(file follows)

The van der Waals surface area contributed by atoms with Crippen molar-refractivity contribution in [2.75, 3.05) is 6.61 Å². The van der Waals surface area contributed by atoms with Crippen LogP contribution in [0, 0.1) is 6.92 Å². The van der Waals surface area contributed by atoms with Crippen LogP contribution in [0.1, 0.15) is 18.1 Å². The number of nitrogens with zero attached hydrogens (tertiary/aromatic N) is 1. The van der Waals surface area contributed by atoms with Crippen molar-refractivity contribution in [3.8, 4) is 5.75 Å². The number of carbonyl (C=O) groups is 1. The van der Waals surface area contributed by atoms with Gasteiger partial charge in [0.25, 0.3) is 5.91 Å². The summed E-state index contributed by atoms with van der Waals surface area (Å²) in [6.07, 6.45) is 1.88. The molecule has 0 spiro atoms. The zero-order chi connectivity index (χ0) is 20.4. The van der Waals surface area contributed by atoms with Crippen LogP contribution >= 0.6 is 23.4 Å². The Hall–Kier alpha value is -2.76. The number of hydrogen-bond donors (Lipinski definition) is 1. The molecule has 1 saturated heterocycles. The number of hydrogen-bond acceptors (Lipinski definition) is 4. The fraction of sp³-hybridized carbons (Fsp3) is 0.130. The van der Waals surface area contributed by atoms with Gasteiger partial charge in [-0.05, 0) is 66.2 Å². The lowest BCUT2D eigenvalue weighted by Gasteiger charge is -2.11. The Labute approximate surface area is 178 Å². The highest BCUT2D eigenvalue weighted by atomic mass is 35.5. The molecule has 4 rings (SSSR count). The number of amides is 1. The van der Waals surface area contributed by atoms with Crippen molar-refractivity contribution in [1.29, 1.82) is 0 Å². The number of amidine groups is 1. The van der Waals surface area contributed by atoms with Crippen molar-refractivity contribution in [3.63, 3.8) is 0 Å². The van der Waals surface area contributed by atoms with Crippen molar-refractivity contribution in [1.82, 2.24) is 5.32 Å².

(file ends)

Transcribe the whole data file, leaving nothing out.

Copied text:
The van der Waals surface area contributed by atoms with Crippen molar-refractivity contribution in [2.75, 3.05) is 6.61 Å². The van der Waals surface area contributed by atoms with Crippen LogP contribution in [0, 0.1) is 6.92 Å². The van der Waals surface area contributed by atoms with Crippen LogP contribution in [0.1, 0.15) is 18.1 Å². The number of nitrogens with zero attached hydrogens (tertiary/aromatic N) is 1. The van der Waals surface area contributed by atoms with Crippen molar-refractivity contribution in [3.8, 4) is 5.75 Å². The number of carbonyl (C=O) groups is 1. The van der Waals surface area contributed by atoms with Gasteiger partial charge in [0.25, 0.3) is 5.91 Å². The summed E-state index contributed by atoms with van der Waals surface area (Å²) in [6.07, 6.45) is 1.88. The molecule has 0 spiro atoms. The zero-order chi connectivity index (χ0) is 20.4. The van der Waals surface area contributed by atoms with Crippen LogP contribution >= 0.6 is 23.4 Å². The Hall–Kier alpha value is -2.76. The number of hydrogen-bond donors (Lipinski definition) is 1. The molecule has 1 saturated heterocycles. The number of hydrogen-bond acceptors (Lipinski definition) is 4. The fraction of sp³-hybridized carbons (Fsp3) is 0.130. The van der Waals surface area contributed by atoms with Gasteiger partial charge in [-0.05, 0) is 66.2 Å². The lowest BCUT2D eigenvalue weighted by Gasteiger charge is -2.11. The Labute approximate surface area is 178 Å². The highest BCUT2D eigenvalue weighted by atomic mass is 35.5. The molecule has 4 rings (SSSR count). The number of amides is 1. The van der Waals surface area contributed by atoms with Crippen molar-refractivity contribution in [1.29, 1.82) is 0 Å². The number of amidine groups is 1. The van der Waals surface area contributed by atoms with Crippen molar-refractivity contribution in [3.63, 3.8) is 0 Å². The van der Waals surface area contributed by atoms with Crippen molar-refractivity contribution in [1.82, 2.24) is 5.32 Å².